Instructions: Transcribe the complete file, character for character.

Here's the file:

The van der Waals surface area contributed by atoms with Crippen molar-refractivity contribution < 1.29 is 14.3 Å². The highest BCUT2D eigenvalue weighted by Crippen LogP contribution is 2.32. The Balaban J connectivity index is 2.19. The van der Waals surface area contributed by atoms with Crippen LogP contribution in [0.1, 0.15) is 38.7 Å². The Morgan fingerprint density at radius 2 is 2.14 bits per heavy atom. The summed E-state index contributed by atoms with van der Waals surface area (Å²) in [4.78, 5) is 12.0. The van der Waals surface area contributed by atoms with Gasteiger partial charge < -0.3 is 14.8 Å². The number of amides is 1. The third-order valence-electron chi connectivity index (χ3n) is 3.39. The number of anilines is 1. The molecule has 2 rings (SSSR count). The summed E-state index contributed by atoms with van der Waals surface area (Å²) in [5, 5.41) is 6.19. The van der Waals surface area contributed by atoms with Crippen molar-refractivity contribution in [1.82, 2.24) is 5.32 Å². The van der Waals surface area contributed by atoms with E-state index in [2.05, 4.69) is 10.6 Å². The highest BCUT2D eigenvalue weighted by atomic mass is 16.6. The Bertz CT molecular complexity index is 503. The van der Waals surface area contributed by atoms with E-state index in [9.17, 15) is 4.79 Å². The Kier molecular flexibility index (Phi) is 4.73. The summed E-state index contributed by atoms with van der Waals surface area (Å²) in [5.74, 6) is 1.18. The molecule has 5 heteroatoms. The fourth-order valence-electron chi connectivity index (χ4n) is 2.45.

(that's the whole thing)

The van der Waals surface area contributed by atoms with Crippen molar-refractivity contribution < 1.29 is 14.3 Å². The highest BCUT2D eigenvalue weighted by Crippen LogP contribution is 2.32. The Balaban J connectivity index is 2.19. The van der Waals surface area contributed by atoms with Crippen LogP contribution in [0.1, 0.15) is 38.7 Å². The Morgan fingerprint density at radius 2 is 2.14 bits per heavy atom. The summed E-state index contributed by atoms with van der Waals surface area (Å²) in [4.78, 5) is 12.0. The van der Waals surface area contributed by atoms with Gasteiger partial charge < -0.3 is 14.8 Å². The number of amides is 1. The third-order valence-electron chi connectivity index (χ3n) is 3.39. The number of anilines is 1. The molecule has 2 rings (SSSR count). The summed E-state index contributed by atoms with van der Waals surface area (Å²) in [5, 5.41) is 6.19. The van der Waals surface area contributed by atoms with Crippen molar-refractivity contribution in [1.82, 2.24) is 5.32 Å². The van der Waals surface area contributed by atoms with E-state index in [2.05, 4.69) is 10.6 Å². The highest BCUT2D eigenvalue weighted by atomic mass is 16.6. The Bertz CT molecular complexity index is 503. The van der Waals surface area contributed by atoms with E-state index in [9.17, 15) is 4.79 Å². The Kier molecular flexibility index (Phi) is 4.73. The summed E-state index contributed by atoms with van der Waals surface area (Å²) in [5.74, 6) is 1.18. The molecule has 5 heteroatoms. The fourth-order valence-electron chi connectivity index (χ4n) is 2.45.